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Laziness May Be A Result Of Genetic Predisposition: A Study

Apr 10, 2013 03:28 PM EDT
Runners Compete In 5000m
Runners compete in the men's 5000m final at the Central American Games in San Jose March 10, 2013. The desire to move, says researcher Frank Booth, may be a matter of genetic disposition.
(Photo : REUTERS/Juan Carlos Ulate)

Laziness may be genetic, according to a study by researchers from the University of Missouri.

By selectively breeding rats that exhibited traits of either extreme activity or laziness, researchers Frank Booth and post-doctoral fellow Michael Roberts found they were able to form two very different groups when it came to the desire to move around.

"We have shown that it is possible to be genetically predisposed to being lazy," Booth said in an article published on the school's site. 

Knowing this, he said, may help identify additional causes for obesity in humans as well as shed light on the dramatic increase in childhood obesity currently taking place in the United States.

In order to measure the rats' attitude toward activity, Booth and Roberts put them in cages with running wheels for a six-day period and measured how much each rat used theirs.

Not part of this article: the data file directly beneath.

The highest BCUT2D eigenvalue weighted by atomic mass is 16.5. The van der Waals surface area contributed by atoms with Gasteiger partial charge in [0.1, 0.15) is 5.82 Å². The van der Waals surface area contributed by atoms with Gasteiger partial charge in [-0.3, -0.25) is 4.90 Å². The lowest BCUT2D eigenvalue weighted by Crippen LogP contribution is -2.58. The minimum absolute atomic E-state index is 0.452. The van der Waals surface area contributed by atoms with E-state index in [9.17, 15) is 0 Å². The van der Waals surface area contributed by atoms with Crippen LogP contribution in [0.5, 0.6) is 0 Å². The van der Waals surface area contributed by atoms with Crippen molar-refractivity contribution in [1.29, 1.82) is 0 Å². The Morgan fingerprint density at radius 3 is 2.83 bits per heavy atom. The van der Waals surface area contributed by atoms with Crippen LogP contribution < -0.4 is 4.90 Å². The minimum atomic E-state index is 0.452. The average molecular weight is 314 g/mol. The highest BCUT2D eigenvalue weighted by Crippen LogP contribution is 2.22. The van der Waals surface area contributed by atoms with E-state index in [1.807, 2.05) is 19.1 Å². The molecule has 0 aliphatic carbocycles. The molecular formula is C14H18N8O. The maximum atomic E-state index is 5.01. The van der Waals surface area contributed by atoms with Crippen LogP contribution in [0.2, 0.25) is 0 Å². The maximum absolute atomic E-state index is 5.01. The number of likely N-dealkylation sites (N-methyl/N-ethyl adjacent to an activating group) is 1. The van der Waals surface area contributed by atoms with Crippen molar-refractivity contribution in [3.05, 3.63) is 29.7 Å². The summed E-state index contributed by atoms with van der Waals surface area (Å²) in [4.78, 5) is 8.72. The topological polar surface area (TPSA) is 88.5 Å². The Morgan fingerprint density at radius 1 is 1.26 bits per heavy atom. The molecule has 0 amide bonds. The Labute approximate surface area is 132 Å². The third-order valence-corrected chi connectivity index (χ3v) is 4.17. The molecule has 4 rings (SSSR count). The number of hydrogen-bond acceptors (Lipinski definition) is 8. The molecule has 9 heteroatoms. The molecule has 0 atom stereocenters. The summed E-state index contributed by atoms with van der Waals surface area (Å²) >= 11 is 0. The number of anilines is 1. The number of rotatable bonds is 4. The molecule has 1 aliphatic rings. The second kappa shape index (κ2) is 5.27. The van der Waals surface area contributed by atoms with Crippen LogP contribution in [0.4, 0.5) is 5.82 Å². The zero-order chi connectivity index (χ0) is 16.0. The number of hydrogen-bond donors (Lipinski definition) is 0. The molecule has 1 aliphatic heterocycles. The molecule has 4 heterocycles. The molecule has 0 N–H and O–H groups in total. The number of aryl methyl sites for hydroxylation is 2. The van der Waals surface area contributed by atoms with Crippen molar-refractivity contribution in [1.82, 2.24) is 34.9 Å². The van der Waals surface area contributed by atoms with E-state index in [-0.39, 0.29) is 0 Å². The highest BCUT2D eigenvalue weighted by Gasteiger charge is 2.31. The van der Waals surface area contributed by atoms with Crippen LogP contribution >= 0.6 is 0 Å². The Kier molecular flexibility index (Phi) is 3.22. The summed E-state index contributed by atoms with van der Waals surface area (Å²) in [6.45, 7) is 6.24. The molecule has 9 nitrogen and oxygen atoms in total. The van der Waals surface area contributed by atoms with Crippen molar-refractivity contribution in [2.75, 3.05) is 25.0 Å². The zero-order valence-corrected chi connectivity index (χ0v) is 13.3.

The scientists then bred the top 26 runners with each other, and the top 26 non-runners with each other. This was repeated through 10 generations, upon which Booth and Roberts found that those bred from the first group ran 10 times more than those in the latter.

Analyzing them on a deeper level, the researchers said they found not only minor differences in body composition and levels of mitochondria in the muscle cells between the groups, but actual genetic differences.

"Out of more than 17,000 different genes in one part of the brain, we identified 36 genes that may play a role in predisposition to physical activity motivation," Booth said.

The study was published in the American Journal of Physiology: Regulatory, Integrative and Comparative Physiology on April 3, 2013.

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